Figure 1. Medium capacity countries production and oil prices. 
The red line is the derived 2 % decline

I have to limit this post to something reasonable. So I won´t show the details of the gyrations I have gone through to estimate the future performance of individual countries. I will limit myself to showing you one of the graphs I got, which shows crude oil and condensate production holding somewhat steady, with a minor increase, over the next 10 years, Production peaks around 2025, and afterwards it starts on a slow decline which goes on over 100 years. 

Figure 2. An oil production forecast showing peak crude and 
condensate  in 2025.  Don´t take this too seriously. 

This forecast assumes there´s sufficient will power, technology, raw materials to make batteries, etc, to drive a gradual replacement of oil derived liquid fuels by plug in hybrids and fully electric vehicles. This is a raw assumption, meaning I haven´t got the foggiest idea if this is possible or not. 

If these vehicles don´t emerge,  to gradually replace the gasoline and diesel powered fleets, we will see prices climb very fast, and the crude oil and condensate rate could possibly reach 90 mmbopd or so. But I don´t see any circumstances which will allow production to climb to the surreal levels assumed by outifts such as the IPCC (which has beeen showing production climbing to 165 million barrels of oil per day). 

As noted in Figure 2, these forecasts can´t really be taken too seriously, because there´s too much politics, economics, geology, technology and other issues which garble up anybody´s ability to predict rates and prices. 

I prepared it to show you these graphs CAN be prepared, but they do have underlying asumptions, and that IPCC projections used in their "business as usual" case are way too high.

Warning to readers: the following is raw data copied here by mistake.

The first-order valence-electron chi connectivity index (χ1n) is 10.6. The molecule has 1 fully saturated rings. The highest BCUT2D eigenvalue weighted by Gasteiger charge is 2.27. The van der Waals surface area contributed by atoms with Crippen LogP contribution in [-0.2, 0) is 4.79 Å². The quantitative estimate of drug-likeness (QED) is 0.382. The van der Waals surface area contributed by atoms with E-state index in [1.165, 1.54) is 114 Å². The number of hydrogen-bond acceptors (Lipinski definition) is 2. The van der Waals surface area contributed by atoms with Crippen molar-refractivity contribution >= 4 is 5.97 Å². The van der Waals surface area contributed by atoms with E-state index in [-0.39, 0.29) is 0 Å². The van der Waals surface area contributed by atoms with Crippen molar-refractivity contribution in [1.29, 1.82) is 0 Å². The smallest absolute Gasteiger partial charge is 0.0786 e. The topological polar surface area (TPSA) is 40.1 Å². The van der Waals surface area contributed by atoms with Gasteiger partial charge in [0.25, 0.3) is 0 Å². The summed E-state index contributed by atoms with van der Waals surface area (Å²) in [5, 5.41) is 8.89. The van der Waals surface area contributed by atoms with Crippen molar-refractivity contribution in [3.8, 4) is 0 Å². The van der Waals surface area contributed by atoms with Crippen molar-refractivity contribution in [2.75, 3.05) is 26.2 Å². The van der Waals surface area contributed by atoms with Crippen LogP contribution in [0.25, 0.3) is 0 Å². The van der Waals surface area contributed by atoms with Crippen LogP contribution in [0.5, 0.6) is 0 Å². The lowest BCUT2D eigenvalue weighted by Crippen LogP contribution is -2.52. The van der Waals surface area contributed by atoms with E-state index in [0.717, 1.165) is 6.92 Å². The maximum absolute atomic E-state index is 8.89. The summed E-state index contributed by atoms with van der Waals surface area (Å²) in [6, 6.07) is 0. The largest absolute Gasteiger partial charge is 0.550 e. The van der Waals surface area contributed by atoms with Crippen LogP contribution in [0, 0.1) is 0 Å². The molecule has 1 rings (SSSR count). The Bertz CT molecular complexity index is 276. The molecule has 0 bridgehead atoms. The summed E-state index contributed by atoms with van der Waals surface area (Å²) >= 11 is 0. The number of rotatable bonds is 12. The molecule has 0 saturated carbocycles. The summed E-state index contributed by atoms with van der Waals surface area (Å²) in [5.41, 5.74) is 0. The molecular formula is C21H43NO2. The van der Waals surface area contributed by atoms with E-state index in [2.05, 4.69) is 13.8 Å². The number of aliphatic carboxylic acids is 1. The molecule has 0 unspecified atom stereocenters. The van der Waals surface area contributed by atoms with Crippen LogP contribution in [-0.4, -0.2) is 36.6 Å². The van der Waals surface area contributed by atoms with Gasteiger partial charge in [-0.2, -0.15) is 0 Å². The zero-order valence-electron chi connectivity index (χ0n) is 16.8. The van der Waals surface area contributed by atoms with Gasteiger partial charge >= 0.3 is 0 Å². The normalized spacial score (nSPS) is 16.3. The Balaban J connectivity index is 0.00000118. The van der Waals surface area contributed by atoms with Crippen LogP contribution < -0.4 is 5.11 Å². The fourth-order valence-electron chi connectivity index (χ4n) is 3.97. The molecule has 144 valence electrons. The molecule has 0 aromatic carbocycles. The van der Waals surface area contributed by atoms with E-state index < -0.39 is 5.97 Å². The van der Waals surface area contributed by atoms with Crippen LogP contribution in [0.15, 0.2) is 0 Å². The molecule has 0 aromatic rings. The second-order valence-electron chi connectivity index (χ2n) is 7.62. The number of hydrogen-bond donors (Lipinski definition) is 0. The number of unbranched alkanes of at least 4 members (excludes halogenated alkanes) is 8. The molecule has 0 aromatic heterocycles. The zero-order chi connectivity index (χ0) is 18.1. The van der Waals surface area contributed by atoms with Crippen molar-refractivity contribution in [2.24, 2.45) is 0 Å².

The main issue you should focus on is the one I show you on figure 1. The countries shown in that figure were simply unable to budge their ongoing decline in spite of the very high price environment the oil industry enjoyed. 

The problem I see is that fracking, deep water, and very heavy oils require very high prices, and not all countries have those type of fields. And even those who do have them can´t simply ramp up production on short order (with the possible exception of the USA, where the shale frackers may be able to repeat to some extent their nutty behavior of 2010 to 2014). In conclusion, we simply can´t count on oil prices staying low for much longer, they will increase, and will continue on climbing to incredibly high levels. 

And the only thing which can slow down this increase will be the introduction of new technologies, of which I believe the plug in hybrid vehicle is the one with the most potential at this time. 

4 comentarios:

  1. Squeal!!!! Keep it up, Fernando.

    1. I'll be adding news as they come in:


  2. Este comentario ha sido eliminado por un administrador del blog.

  3. The next generation of range extended electric vehicles (successors to the disappointing Chevy volt) might be coming: